by Bob Atchison
The last Grand Duke to call Pavlovsk home, Konstantin Konstantinovich was born in Strelna Palace to Konstantin, son of Tsar Nicholas I and Grand Duchess Alexandra, originally a princess of Saxe-Altenburg. His early life was that of a Romanov prince which began studies early in life with an intense program focused on history, military tactics and languages. While he followed the classic, main stream subjects of a prince, at the same time he was allowed to indulge an instinctive personal inclination toward the arts and music, which produced an exceptional talent for the piano. After his schooling was completed Konstantin entered the military, as all Romanov men were expected to do.
Konstantin's initial choice was to follow his father's career and enter the Navy, where his ship-board adventures took him as far away as the USA. Unhappy with Navy life he was later allowed to join the Imperial Izmailovsky Guard. Following Romanov tradition he married a German Princess, Elizabeth of Saxe-Altenburg, and began a family which eventually numbered nine children; six boys and three girls. Elizabeth never became Orthodox and remained a Lutheran throughout her life. Normally this would have been frowned upon, however the house rules of the Romanov family enacted by Tsar Paul I designated Konstantin's children, as the great-grandchildren of a Tsar, to be lower-tier Princes and Princesses - relatively far from the line of succession. Paul's rules required the heir to the throne to be born to an Orthodox mother, but the idea that one of Konstantin's children mught inherit the throne was a long-shot, as there were plenty of first-string Romanovs in line before them.
After leaving the military Konstantin pursued the arts, which were his passion. He wrote poetry and organized theatrical events, in which he acted. The Grand Duke was not a dilettante pursing creative activities for which he had no real talent, for his poetry was quite good, even first-rate. Konstantin's interest in the theatre led him to write plays. His "King of Judea", debuted in the Hermitage Theatre in 1913 and created quite a stir for it was the first time a Grand Duke had appeared on the 'public' stage as an actor.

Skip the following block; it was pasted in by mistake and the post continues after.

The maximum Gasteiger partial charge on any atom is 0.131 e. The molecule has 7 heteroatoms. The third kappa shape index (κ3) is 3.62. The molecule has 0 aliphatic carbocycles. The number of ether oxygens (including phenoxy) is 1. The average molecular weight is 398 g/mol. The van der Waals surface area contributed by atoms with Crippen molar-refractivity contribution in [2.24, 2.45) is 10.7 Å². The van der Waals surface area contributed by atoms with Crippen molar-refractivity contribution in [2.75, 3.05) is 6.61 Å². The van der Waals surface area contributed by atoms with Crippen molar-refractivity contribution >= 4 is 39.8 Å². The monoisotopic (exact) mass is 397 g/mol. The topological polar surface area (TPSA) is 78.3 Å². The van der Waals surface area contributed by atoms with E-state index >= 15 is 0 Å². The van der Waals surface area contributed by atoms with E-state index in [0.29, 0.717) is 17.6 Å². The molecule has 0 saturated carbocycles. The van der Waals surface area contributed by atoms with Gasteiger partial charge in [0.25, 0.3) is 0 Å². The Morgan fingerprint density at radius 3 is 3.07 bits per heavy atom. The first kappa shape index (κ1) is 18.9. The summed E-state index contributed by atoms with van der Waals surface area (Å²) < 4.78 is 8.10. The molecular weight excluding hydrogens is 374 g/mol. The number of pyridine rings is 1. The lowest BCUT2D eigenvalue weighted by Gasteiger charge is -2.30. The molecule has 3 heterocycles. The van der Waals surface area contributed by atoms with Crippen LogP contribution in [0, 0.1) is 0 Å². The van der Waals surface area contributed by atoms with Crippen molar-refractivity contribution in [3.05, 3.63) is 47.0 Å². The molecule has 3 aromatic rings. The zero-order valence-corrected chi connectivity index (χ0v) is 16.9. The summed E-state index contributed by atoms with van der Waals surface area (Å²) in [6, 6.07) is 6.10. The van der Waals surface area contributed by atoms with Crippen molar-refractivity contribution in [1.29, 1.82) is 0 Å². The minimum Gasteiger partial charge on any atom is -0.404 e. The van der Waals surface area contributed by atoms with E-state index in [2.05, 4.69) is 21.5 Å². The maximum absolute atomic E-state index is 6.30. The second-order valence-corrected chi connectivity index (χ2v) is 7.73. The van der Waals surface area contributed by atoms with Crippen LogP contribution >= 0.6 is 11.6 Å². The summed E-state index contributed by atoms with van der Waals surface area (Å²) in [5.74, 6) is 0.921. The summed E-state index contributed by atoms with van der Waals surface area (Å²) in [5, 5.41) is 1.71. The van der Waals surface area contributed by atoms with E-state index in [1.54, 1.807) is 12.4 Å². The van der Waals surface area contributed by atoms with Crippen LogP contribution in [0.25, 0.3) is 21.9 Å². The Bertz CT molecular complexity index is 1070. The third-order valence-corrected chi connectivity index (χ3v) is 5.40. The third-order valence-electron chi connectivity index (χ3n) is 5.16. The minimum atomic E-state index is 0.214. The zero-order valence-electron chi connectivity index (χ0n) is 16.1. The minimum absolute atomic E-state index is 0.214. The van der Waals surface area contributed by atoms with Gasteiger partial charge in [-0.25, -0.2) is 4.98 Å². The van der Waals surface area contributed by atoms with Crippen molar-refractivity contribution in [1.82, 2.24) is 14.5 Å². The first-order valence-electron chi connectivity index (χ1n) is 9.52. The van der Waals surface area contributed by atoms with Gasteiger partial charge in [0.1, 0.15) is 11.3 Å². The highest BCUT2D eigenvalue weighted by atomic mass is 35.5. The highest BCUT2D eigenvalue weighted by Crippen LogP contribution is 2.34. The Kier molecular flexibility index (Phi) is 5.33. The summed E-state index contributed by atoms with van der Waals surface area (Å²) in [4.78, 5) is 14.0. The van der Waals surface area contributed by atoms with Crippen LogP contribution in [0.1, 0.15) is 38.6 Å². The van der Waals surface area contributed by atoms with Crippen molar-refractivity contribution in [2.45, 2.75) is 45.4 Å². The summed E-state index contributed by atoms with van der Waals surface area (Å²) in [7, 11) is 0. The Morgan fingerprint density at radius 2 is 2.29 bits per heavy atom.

Konstantin was a tall, elegant man with a light red beard. he had refined habits and loved beauty. He inherited Pavlovsk Palace and was a worthy custodian of its treasures and traditions.
During World War I, in October 1914, Konstantin's son Oleg was badly wounded and later died in Vilna with his parents by his side. Oleg was the only Royal to die in the Great War and the only Romanov to die in battle.
Already in bad health the death of his son sapped what little life remained in his weakened body. The Grand Duke died ion June 15, 1915 and was the last Romanov to be buried in Peter and Paul Fortress before the revolution.
Three of Konstantin's sons were murdered by the Bolsheviks, making four of his children that gave their lives for Russia.
Recently the opening of the Romanov archives and Konstantin's private writings has revealed with startling honesty his anguish over his feelings of homosexuality.
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